The 18th century ‘Gothic castle’ Strawberry Hill House will open to the public this weekend as a museum after a comprehensive two-year long £9m restoration.
This Grade I listed building was built between 1747 and 1792 by writer Horace Walpole (son of prime minister Robert Walpole) and revived the trend for Gothic style buildings – some examples of which can be found dotted around Strawberry Hill itself.
Described as one of Britains finest examples of Georgain Revival architecture and a direct influence on buildings such as the Houses of Parliament and Tower Bridge, the house fell into disrepair and was put on the English Heritage’s ‘at risk’ register in 1991, appeared on the BBC series ‘Restoration’ and also on the World Monuments Fund list of endangered sites (which helped the campaign for its restoration).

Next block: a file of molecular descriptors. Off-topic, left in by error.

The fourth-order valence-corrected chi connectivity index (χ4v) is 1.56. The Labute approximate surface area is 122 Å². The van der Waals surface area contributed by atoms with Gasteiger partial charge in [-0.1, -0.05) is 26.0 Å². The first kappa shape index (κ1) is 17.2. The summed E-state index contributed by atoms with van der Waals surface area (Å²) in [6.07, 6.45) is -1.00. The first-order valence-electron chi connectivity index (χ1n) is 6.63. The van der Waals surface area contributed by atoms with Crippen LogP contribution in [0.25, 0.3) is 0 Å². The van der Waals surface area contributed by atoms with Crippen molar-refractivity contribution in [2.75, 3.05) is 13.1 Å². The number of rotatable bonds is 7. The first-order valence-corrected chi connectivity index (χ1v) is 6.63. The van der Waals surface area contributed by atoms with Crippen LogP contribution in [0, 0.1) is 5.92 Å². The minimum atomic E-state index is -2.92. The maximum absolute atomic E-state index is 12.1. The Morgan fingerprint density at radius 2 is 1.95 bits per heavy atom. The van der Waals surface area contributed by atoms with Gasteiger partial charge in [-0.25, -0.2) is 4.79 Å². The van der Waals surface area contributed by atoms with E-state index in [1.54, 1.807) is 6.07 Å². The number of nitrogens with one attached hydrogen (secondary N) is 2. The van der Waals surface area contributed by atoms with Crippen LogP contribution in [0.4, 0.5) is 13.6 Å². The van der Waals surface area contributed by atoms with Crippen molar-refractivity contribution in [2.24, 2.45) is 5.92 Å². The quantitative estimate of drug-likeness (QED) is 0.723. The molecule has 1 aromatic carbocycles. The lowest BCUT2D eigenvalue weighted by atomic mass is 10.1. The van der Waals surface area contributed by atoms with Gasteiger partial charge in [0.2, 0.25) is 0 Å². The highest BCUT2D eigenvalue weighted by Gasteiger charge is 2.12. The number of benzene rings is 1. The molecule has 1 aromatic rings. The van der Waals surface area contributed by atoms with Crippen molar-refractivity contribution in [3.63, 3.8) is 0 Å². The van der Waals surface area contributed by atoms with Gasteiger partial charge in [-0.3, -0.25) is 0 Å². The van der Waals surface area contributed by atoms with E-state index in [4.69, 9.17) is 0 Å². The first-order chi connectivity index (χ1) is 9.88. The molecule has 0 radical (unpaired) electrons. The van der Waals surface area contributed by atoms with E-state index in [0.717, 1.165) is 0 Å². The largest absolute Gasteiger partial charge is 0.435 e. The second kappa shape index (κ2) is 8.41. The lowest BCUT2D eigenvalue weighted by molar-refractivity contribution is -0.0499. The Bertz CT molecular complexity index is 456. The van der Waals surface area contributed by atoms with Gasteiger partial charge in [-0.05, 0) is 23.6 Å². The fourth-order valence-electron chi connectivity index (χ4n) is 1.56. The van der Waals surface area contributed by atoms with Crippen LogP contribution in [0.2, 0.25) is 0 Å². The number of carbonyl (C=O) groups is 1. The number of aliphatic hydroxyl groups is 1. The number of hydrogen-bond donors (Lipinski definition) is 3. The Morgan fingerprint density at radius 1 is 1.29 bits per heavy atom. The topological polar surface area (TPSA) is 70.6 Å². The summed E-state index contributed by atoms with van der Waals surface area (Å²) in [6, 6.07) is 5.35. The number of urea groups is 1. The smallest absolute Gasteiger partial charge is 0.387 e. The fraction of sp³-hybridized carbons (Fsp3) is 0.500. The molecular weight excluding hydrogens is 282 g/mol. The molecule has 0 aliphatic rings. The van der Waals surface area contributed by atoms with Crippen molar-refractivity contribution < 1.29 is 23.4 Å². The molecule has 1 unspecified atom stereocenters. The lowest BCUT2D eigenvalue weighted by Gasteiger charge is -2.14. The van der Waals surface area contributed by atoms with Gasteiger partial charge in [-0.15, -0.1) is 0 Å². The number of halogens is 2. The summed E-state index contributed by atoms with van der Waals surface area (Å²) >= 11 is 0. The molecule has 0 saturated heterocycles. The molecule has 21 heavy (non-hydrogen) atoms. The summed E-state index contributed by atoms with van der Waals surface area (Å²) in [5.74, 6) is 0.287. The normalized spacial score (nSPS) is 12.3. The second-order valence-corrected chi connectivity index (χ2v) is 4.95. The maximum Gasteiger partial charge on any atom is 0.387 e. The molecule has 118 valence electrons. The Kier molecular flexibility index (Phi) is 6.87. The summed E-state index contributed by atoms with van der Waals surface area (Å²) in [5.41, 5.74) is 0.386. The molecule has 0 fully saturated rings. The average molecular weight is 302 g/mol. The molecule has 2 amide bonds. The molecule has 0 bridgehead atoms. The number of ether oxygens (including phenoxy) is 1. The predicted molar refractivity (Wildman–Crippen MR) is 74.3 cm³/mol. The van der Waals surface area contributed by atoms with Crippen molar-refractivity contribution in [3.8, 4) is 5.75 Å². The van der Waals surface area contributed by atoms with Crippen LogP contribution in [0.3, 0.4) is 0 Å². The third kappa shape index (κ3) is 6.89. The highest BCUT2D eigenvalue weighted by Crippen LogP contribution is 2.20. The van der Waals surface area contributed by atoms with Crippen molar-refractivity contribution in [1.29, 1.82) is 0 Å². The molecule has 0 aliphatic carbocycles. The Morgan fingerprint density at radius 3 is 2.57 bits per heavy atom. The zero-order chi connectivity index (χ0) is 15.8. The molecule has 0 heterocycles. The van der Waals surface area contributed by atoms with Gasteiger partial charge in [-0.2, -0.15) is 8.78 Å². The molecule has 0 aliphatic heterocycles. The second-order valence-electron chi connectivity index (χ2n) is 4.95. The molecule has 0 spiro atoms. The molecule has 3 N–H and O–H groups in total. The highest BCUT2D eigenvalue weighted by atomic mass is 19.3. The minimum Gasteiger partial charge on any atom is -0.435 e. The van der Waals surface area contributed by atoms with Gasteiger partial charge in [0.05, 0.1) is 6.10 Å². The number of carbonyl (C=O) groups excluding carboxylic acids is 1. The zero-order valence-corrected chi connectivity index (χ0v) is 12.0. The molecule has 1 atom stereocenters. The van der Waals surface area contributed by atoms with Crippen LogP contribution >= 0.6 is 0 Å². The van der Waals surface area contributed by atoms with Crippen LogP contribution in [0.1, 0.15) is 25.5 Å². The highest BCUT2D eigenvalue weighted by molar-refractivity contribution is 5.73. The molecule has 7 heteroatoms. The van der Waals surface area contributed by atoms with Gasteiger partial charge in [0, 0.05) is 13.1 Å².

The Strawberry Hill Trust have been a driving force behind the work and gaining funds from patrons and organisations such as the £4.9m grant from the Heritage Lottery Fund.
An education centre for schools is on site as is a small museum, cafe and gift shop. The next phase of the restoration, concentrating on the gardens and other furniture, paintings and other items will begin next year.
Some more pictures of the exquisite features along with some of the restoration work being carried out can be found in this Guardian photo gallery.
To avoid disappointment, visitors should book before they visit (tours are already booked up a long time in advance). The house can be found on Waldegrave Road – named after Walpole’s grandniece & the Waldegrave family.